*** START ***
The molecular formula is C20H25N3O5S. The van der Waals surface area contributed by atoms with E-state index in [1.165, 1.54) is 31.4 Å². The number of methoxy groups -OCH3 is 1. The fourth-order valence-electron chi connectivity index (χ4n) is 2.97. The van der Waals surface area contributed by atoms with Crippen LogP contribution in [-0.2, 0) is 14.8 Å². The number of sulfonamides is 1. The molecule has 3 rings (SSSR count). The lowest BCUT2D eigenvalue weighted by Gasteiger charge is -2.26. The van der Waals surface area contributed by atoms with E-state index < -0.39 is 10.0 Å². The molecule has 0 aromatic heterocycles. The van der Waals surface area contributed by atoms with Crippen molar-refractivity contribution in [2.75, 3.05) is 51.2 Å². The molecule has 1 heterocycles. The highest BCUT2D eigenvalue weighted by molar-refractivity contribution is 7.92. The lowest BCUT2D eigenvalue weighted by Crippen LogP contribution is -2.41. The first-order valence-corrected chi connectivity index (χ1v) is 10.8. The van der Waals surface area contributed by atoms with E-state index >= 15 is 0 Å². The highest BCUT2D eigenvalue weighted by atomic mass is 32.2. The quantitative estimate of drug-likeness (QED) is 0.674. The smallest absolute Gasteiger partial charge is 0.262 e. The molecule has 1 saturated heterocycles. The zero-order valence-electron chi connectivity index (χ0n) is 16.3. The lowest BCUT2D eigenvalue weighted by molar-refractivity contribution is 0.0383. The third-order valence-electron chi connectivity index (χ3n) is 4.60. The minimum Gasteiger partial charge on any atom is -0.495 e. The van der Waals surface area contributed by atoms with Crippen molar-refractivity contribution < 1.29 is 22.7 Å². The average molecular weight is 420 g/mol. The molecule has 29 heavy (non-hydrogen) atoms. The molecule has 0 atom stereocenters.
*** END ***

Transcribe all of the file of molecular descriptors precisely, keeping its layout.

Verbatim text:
The molecular formula is C20H25N3O5S. The van der Waals surface area contributed by atoms with E-state index in [1.165, 1.54) is 31.4 Å². The number of methoxy groups -OCH3 is 1. The fourth-order valence-electron chi connectivity index (χ4n) is 2.97. The van der Waals surface area contributed by atoms with Crippen LogP contribution in [-0.2, 0) is 14.8 Å². The number of sulfonamides is 1. The molecule has 3 rings (SSSR count). The lowest BCUT2D eigenvalue weighted by Gasteiger charge is -2.26. The van der Waals surface area contributed by atoms with E-state index < -0.39 is 10.0 Å². The molecule has 0 aromatic heterocycles. The van der Waals surface area contributed by atoms with Crippen molar-refractivity contribution in [2.75, 3.05) is 51.2 Å². The molecule has 1 heterocycles. The highest BCUT2D eigenvalue weighted by molar-refractivity contribution is 7.92. The lowest BCUT2D eigenvalue weighted by Crippen LogP contribution is -2.41. The first-order valence-corrected chi connectivity index (χ1v) is 10.8. The van der Waals surface area contributed by atoms with E-state index >= 15 is 0 Å². The highest BCUT2D eigenvalue weighted by atomic mass is 32.2. The quantitative estimate of drug-likeness (QED) is 0.674. The smallest absolute Gasteiger partial charge is 0.262 e. The molecule has 1 saturated heterocycles. The zero-order valence-electron chi connectivity index (χ0n) is 16.3. The lowest BCUT2D eigenvalue weighted by molar-refractivity contribution is 0.0383. The third-order valence-electron chi connectivity index (χ3n) is 4.60. The minimum Gasteiger partial charge on any atom is -0.495 e. The van der Waals surface area contributed by atoms with Crippen molar-refractivity contribution < 1.29 is 22.7 Å². The average molecular weight is 420 g/mol. The molecule has 29 heavy (non-hydrogen) atoms. The molecule has 0 atom stereocenters.